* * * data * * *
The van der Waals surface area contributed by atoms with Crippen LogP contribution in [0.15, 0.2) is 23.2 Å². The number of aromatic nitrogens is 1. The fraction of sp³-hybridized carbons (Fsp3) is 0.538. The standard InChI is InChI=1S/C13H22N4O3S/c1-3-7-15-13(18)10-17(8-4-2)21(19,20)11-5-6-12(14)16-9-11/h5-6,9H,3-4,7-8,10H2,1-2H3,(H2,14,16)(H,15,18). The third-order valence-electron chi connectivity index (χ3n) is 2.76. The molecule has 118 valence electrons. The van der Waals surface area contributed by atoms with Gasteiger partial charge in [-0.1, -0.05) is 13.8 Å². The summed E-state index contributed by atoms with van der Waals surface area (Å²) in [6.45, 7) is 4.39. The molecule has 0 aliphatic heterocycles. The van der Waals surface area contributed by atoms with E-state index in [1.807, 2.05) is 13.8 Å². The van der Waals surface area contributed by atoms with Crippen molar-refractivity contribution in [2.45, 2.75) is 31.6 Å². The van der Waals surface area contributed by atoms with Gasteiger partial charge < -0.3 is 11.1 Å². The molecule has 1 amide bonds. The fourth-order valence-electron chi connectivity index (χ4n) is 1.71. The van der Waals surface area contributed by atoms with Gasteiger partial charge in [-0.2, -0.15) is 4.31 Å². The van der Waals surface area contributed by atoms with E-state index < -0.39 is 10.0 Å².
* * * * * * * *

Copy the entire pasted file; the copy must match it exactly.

The van der Waals surface area contributed by atoms with Crippen LogP contribution in [0.15, 0.2) is 23.2 Å². The number of aromatic nitrogens is 1. The fraction of sp³-hybridized carbons (Fsp3) is 0.538. The standard InChI is InChI=1S/C13H22N4O3S/c1-3-7-15-13(18)10-17(8-4-2)21(19,20)11-5-6-12(14)16-9-11/h5-6,9H,3-4,7-8,10H2,1-2H3,(H2,14,16)(H,15,18). The third-order valence-electron chi connectivity index (χ3n) is 2.76. The molecule has 118 valence electrons. The van der Waals surface area contributed by atoms with Gasteiger partial charge in [-0.1, -0.05) is 13.8 Å². The summed E-state index contributed by atoms with van der Waals surface area (Å²) in [6.45, 7) is 4.39. The molecule has 0 aliphatic heterocycles. The van der Waals surface area contributed by atoms with E-state index in [1.807, 2.05) is 13.8 Å². The van der Waals surface area contributed by atoms with Crippen molar-refractivity contribution in [2.45, 2.75) is 31.6 Å². The van der Waals surface area contributed by atoms with Gasteiger partial charge < -0.3 is 11.1 Å². The molecule has 1 amide bonds. The fourth-order valence-electron chi connectivity index (χ4n) is 1.71. The van der Waals surface area contributed by atoms with Gasteiger partial charge in [-0.2, -0.15) is 4.31 Å². The van der Waals surface area contributed by atoms with E-state index < -0.39 is 10.0 Å².